When I First Held My Son All I Felt Was Hunger

I had hoped that once I had children a primal dad instinct would kick in, furnishing me with all the skills and knowledge needed to fulfil the dad brief. I thought there might be a higher dad gear that I might smoothly climb into. Essentially operating on dad auto-pilot, confidently tackling all the dad challenges like hosepipe connectors and nanny tax.

The first indication that this was not the case was in the very early seconds of fatherhood. I had heard men recalling the moment they were first presented their child and talking about experiencing an intense wash of emotion and love. When I pictured this happening to me I imagined the feeling to be like a chemical euphoria, a high basically: a love-numbness in my limbs, the warm pleasant prickle of love-sweat on my skin.

I felt none of these. I remember the disappointment that I was not going through what many of my predecessors seem to have done. I’d clattered into the first dad hurdle.

I only felt peckishness. I’d subsisted off Hula-Hoops for the previous 36 hours. I am reluctant to admit that I was tired also, knowing that the deprivations I suffered are so incomparable to my wife’s they don’t even deserve to be in the same sentence.

As my dad-reflexes weren’t working I decided to copy a tactic from the classic dad playbook. I’d seen on One Born Every Minute that dads like to take their babies to the window of the delivery room to show them the world that they just arrived in. But I’d forgotten that the view from our room overlooked HM Prison Wormwood Scrubs, where a parade of cancerous-looking lags had just loped out for a smoke.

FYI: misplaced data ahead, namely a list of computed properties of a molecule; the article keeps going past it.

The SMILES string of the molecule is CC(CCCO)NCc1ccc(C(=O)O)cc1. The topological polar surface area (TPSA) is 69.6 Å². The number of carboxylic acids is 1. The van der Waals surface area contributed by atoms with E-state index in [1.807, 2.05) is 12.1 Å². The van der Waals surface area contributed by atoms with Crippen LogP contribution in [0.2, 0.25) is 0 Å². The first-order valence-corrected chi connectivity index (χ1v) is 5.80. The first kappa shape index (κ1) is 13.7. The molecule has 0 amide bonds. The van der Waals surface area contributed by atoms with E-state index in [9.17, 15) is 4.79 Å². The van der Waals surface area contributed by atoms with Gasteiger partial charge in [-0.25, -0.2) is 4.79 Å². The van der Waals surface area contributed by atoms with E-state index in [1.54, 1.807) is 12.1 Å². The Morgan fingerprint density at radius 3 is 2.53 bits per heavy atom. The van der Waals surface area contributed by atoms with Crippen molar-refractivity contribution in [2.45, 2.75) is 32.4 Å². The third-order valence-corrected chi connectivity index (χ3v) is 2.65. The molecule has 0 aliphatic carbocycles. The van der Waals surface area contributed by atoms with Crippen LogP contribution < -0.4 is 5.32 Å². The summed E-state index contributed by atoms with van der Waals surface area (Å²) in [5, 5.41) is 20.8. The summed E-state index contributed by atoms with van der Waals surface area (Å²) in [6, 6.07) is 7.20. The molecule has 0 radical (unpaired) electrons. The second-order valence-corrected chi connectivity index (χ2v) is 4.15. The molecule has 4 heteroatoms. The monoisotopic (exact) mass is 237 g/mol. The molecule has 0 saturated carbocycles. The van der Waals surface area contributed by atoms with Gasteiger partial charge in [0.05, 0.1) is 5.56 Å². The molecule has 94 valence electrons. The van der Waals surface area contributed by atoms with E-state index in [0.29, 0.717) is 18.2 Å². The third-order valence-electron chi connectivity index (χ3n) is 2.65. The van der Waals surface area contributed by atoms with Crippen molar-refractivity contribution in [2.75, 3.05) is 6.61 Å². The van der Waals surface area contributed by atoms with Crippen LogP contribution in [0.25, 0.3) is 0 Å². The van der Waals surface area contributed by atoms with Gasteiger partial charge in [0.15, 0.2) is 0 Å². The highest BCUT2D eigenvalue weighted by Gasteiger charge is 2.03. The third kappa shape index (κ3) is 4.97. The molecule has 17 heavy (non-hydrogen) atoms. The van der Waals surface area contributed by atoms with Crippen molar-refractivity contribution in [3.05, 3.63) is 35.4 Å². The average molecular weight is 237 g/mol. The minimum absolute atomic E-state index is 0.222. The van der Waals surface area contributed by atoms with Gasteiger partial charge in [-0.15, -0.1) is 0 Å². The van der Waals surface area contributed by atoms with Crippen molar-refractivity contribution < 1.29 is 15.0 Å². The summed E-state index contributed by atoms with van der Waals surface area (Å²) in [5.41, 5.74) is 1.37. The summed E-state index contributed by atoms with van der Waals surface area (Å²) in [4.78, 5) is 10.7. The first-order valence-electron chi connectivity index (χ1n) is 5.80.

I noticed the first traces of dad-instinct working the next day when we left the hospital and installed the Major into his car-seat. A bizarre paranoia borne of protectiveness swept over me that the road home had become a very long fairground dodgem ride with every fellow road-user hell-bent onto ploughing into us. Fleetingly I even saw the logic in those ‘baby on board’ signs.

In the week after the birth I saw other changes in my behaviour. An inability to remove my gaze from the Major for instance. I had spotted that his toes were tiny replicas of mine, hideous long toes that look like fingers on the end of our feet. It struck me then that the Major was a part of me, a small shard that had splintered off and therefore in need of unconditional love and attention.

I was wrong-footed by my son’s ability to sleep for long periods throughout the night. Assuming that I was required to tend to him in the small hours I’d fish him out of his basket and let him doze on my chest while I watched old golf footage that I had recorded. I had hoped to persuade his mother that the ambient green light of the televised fairways had a soothing effect on him, part of a longer-term strategy to secure golf, cricket and football viewing in the future.

It was watching a golf tournament that I properly clicked into gear as a dad. Some of the victorious players had gathered their families around them to join their celebrations. Their triumph was enriched by the presence of their children. Life was richer.

It had taken a few ill-dressed millionaires to understand, but now I knew what it was to be a dad. I looked at the little form curled up on my sternum. And there was a pleasant prickle on my skin.

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Gas and Air and Haribo: A Dad in Labour

Witnessing the birth of my children as a father was an odd experience in some ways. It’s the most momentous, brilliant thing that will ever happen to me but at the same time it wasn’t about me at all. It was about my wife and the medical team assigned to extract the peculiar little creatures living within her. I was a minor character in the action, an extra loitering at the back of set. Albeit with a small cameo towards the end.